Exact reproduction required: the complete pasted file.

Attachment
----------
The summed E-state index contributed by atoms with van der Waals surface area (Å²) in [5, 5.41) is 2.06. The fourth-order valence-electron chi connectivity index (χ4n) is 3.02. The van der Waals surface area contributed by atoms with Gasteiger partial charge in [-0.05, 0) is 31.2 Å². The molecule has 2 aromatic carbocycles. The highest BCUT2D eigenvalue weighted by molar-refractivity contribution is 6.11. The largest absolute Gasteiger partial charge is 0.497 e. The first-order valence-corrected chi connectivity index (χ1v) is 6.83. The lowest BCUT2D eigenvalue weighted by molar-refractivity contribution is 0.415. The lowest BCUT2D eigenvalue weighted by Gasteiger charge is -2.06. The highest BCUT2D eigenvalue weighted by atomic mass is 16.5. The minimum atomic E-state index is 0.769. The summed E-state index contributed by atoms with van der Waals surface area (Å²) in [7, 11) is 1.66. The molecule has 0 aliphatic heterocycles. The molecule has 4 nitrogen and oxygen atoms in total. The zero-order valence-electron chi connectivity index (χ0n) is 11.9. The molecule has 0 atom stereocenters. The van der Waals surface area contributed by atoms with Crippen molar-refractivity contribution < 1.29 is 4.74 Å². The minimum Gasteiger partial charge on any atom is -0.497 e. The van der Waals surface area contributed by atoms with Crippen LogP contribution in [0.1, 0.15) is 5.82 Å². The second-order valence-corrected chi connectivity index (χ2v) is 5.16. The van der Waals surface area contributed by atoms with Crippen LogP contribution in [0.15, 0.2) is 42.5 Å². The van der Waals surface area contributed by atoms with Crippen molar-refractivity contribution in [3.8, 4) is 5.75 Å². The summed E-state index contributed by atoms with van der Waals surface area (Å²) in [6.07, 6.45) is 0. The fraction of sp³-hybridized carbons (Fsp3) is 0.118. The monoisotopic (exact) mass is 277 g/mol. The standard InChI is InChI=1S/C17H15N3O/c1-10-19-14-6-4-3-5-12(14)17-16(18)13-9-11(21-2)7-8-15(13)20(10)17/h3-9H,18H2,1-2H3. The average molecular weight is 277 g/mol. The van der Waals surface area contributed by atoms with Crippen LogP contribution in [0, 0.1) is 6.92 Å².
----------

The summed E-state index contributed by atoms with van der Waals surface area (Å²) in [5, 5.41) is 2.06. The fourth-order valence-electron chi connectivity index (χ4n) is 3.02. The van der Waals surface area contributed by atoms with Gasteiger partial charge in [-0.05, 0) is 31.2 Å². The molecule has 2 aromatic carbocycles. The highest BCUT2D eigenvalue weighted by molar-refractivity contribution is 6.11. The largest absolute Gasteiger partial charge is 0.497 e. The first-order valence-corrected chi connectivity index (χ1v) is 6.83. The lowest BCUT2D eigenvalue weighted by molar-refractivity contribution is 0.415. The lowest BCUT2D eigenvalue weighted by Gasteiger charge is -2.06. The highest BCUT2D eigenvalue weighted by atomic mass is 16.5. The minimum atomic E-state index is 0.769. The summed E-state index contributed by atoms with van der Waals surface area (Å²) in [7, 11) is 1.66. The molecule has 0 aliphatic heterocycles. The molecule has 4 nitrogen and oxygen atoms in total. The zero-order valence-electron chi connectivity index (χ0n) is 11.9. The molecule has 0 atom stereocenters. The van der Waals surface area contributed by atoms with Crippen molar-refractivity contribution < 1.29 is 4.74 Å². The minimum Gasteiger partial charge on any atom is -0.497 e. The van der Waals surface area contributed by atoms with Crippen LogP contribution in [0.1, 0.15) is 5.82 Å². The second-order valence-corrected chi connectivity index (χ2v) is 5.16. The van der Waals surface area contributed by atoms with Crippen LogP contribution in [0.15, 0.2) is 42.5 Å². The van der Waals surface area contributed by atoms with Crippen molar-refractivity contribution in [3.8, 4) is 5.75 Å². The summed E-state index contributed by atoms with van der Waals surface area (Å²) in [6.07, 6.45) is 0. The fraction of sp³-hybridized carbons (Fsp3) is 0.118. The monoisotopic (exact) mass is 277 g/mol. The standard InChI is InChI=1S/C17H15N3O/c1-10-19-14-6-4-3-5-12(14)17-16(18)13-9-11(21-2)7-8-15(13)20(10)17/h3-9H,18H2,1-2H3. The average molecular weight is 277 g/mol. The van der Waals surface area contributed by atoms with Crippen LogP contribution in [0, 0.1) is 6.92 Å².